i ) A design that would collect the wind and send a laminated flow of air onto the strings
ii) A design that would reflect the sound to a central point where the public could hear and enjoy the sounds
iii) the design should preferably limit the amount of extraneous sound (traffic, leaves rustling, other voices).
The shape of the sculpture is symmetrical about its latitudinal and longitudinal axis and incorporates three different elliptical curves creating a resonant chamber that is as efficient as possible, (with all the sound being directed or redirected to the centre of the chamber).
The material of the structure is concrete since this material works well as a reflector of sound.
The central wall creates a bottle-neck effect where the wind is forced through the gap which contains the harp. As long as the pressure on one of the openings is different from the other, and the area of the openings is substantially greater than the gap in the wall, air will be forced through the gap and thus activate the strings.
I have designed several permanent site-specific musical sculptures that embody an Aeolian Harp, the first in 1983 for the Wellington Waterfront. Perhaps it is not surprising that these designs have never gone beyond the drawing board: the cost of a structure for any large permanent musical sculpture would be substantial, and it would be unlikely that either the local authorities or any financial backer would agree to support such a large scale musical sculpture no matter how enthusiastic and committed the designer. It would be seen as a complete unknown and a potential white elephant.
As a result, it seemed perspicacious to build a working model and exhibit it in order to gain the necessary support.
Over a period of two years, I designed and constructed a 40% working model of the above structure, and tested it on a hill at a farm near Darfield. I was elated by the beauty of the first few sounds, but over the course of a year, I was able to significantly improve the sound. The resonant chamber(s) seemed to substantially amplify the sound, (although in reality, it is more a matter of containing the sound).
From September through to November of 2002, the harp was exhibited it in the Christchurch Botanical Gardens as part of the Art and Industry biennale.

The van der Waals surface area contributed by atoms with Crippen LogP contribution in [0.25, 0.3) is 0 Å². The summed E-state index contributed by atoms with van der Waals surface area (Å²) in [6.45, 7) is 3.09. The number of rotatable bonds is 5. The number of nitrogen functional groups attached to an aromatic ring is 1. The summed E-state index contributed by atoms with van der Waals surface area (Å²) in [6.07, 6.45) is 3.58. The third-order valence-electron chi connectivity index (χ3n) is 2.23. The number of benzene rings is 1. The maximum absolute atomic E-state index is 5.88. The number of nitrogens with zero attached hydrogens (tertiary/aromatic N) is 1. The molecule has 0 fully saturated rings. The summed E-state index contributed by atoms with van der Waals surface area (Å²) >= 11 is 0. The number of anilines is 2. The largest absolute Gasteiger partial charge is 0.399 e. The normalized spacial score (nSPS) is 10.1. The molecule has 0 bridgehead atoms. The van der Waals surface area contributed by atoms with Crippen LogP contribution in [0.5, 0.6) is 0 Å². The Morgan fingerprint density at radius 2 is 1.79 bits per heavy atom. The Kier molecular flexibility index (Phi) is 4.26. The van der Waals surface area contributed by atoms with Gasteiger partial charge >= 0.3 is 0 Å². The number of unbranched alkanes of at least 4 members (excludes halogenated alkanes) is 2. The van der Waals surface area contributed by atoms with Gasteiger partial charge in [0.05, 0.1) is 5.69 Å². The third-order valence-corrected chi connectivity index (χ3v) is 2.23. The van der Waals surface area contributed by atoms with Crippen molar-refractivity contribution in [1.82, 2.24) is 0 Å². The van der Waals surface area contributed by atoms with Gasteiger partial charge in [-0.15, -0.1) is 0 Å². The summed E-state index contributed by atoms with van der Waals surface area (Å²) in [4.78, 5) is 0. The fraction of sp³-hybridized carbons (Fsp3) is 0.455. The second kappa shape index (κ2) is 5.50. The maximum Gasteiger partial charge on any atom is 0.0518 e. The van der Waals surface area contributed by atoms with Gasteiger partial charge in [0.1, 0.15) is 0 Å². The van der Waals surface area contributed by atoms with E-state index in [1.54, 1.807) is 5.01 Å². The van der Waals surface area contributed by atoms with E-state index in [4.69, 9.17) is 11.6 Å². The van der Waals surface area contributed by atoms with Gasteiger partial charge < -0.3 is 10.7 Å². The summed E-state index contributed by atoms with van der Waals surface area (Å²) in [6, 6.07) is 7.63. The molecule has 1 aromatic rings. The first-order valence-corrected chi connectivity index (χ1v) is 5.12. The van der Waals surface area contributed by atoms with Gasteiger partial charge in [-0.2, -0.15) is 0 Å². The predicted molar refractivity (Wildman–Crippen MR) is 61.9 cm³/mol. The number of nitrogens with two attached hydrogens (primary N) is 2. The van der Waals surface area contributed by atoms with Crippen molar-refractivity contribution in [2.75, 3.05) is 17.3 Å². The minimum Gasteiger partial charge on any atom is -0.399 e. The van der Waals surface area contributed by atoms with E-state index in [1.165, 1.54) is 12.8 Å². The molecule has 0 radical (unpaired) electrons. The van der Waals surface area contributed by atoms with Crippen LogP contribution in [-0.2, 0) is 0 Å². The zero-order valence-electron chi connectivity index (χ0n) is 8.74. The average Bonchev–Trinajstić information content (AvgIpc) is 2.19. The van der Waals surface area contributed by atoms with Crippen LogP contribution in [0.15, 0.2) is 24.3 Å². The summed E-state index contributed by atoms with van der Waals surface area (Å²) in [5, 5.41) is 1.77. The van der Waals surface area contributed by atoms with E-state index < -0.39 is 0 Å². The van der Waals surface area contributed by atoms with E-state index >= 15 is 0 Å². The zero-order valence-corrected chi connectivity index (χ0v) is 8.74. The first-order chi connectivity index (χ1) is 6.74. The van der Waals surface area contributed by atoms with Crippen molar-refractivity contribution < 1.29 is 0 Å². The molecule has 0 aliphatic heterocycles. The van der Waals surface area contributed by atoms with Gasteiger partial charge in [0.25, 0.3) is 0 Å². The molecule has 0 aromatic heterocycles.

I chose to mount the model on a plinth for the following reasons:
1) the plinth conveys the idea of the sculpture as a model.
2) the plinth adds to the volume of the structure and means that there is a bigger object for the wind to find a path through. (Also, in sheltered places such as the Christchurch Botanical Gardens, there is substantially more wind a few feet above the ground than at ground level).
3) the plinth means it is more difficult for the public to reach the delicate parts of the harp itself.
4) without the plinth, the public would have to bend down to hear the harp speak.
I have been elated with the success of the project and the response from the public. The site has proved to be near perfect. My fear that the surrounding foliage might inhibit the wind flow was unfounded; indeed the foliage acts to ameliorate the stronger gusts of wind (particularly from the North west quarter).
In some ways, I feel that as a composer, this is the first project where I have had some real communication with the community. In other ways however, I often feel that it is not me doing the communicating: rather it is Gaia or some undefined sentient energy which embodies the earth. All I have done is simply construct a device that ‘unlocks’ these sounds. This is why the sounds to me have such a magical, even spiritual quality. (See the quote from Hector Berlioz above).
The music (and even the idea) of the Aeolian Harp seems in many ways to be the antithesis of a world that appears increasingly brutal in a psychological sense. The harp seems to have the ability to transcend the often perplexing and seemingly irresolvable problems of our world and transport the individual to a quiet, personal, serene, and supernatural world.
There is no doubt that many people are deeply affected by the charm of the harp and its music. To me, both the sounds of the harp and the instrument itself seem to have a cognisant persona that has lead me on a spell-binding journey for the last twenty-five years. Notwithstanding that the musical sculpture is a 40% model, it has given me some contentment to finally have the beauty of this instrument and its intricate web of sounds on public display.
The Aeolian Harp is a very special project, and of course, my hope is that the model will inspire the local government, the public and financial backers to support
Chris Cree Brown